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A Renewed Sense of Purpose at Céline

Phoebe Philo opted for optimism in the face of the spectacle of disorder, achieving maximal effects with minimal means. If complex simplicity sounds like a paradox, it’s one measure of this designer’s unique achievement.
By
  • Tim Blanks

PARIS, France — "If there's anything to say at the moment, let it be with love," Phoebe Philo declared after her show for Céline. And so she did, with a collection that was filled with clothes to inspire desire in the getting and love in the having. Like many other designers this season, Philo has opted for optimism in the face of the spectacle of disorder that continues to unfold around us. Architect Smiljan Radic designed her a huge white, light tent as an upbeat backdrop. The audience perched on benches covered with sleeping bags to soften their seats. The cocooning mood was consolidated by the first few looks, trench coats with hems buttoned up to create enveloping volumes. Mary J. Blige's rendition of "You're All I Need to Get By" played on a soundtrack full of Phoebe's soulful choices. Everything spoke to a radical re-engagement on her part, a renewed sense of purpose which filled the collection with the spirit that originally made her the people's choice.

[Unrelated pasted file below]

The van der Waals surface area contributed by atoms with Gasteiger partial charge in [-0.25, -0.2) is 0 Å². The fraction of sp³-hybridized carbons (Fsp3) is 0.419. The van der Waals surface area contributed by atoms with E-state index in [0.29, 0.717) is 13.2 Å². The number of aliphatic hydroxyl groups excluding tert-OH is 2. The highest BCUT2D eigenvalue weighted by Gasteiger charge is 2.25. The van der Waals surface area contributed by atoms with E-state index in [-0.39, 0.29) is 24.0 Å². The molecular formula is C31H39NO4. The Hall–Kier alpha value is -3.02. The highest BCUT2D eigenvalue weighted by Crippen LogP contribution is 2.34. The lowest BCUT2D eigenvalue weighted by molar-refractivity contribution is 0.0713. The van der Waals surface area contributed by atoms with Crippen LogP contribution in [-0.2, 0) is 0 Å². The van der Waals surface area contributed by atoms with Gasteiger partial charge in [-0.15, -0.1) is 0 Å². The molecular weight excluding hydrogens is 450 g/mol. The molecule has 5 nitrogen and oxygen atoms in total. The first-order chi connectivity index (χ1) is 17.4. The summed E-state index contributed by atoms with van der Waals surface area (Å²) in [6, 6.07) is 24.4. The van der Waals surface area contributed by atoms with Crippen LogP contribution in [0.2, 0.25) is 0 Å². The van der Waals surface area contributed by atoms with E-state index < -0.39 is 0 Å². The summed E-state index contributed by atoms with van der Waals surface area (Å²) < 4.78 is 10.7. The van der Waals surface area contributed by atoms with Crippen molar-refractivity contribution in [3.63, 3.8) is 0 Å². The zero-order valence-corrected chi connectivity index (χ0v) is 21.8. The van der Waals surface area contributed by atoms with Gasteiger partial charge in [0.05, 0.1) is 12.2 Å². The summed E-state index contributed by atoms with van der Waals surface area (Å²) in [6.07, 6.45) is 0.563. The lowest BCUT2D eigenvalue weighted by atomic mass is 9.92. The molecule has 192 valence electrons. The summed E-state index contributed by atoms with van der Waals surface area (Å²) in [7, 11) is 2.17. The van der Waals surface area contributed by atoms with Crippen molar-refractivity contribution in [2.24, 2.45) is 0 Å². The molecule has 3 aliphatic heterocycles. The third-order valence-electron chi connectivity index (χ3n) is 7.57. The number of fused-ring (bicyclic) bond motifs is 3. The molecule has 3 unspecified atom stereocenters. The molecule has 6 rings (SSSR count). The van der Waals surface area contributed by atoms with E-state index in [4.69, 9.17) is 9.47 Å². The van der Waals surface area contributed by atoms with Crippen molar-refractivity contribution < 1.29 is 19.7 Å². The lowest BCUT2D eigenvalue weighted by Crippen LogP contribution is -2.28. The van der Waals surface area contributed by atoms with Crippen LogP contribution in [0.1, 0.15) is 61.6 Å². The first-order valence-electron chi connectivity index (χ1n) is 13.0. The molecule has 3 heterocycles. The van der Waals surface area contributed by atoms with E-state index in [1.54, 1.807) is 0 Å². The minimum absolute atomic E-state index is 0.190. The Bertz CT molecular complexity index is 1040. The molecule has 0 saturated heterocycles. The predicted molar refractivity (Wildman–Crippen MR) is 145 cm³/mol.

The standout was her use of leather. Take the taupe cape, for instance, or the white leather poncho that closed the show. Their sensual understated luxe was the clearest embodiment of Philo’s stated inspiration, a memory of an old Céline ad from the 1970s, a vision of a well-heeled woman on the Avenue Foch. Classic, confident, free. The caftans sent the same message. So did the extravagant swing of the heavily fringed looks.

Philo isn't infallible. She's partial to oversized men's tailoring, but here it tipped into giant waistcoats over giant floral polo shirts which felt contrived next to pieces as straightforward as a roll-necked t-shirt dress coated with an intangible glisten, or a torrent of sequins. It was pieces like that which underscored the way Philo is able to achieve maximal effects with minimal means. And if complex simplicity sounds like a paradox, it's one measure of this designer's unique achievement.

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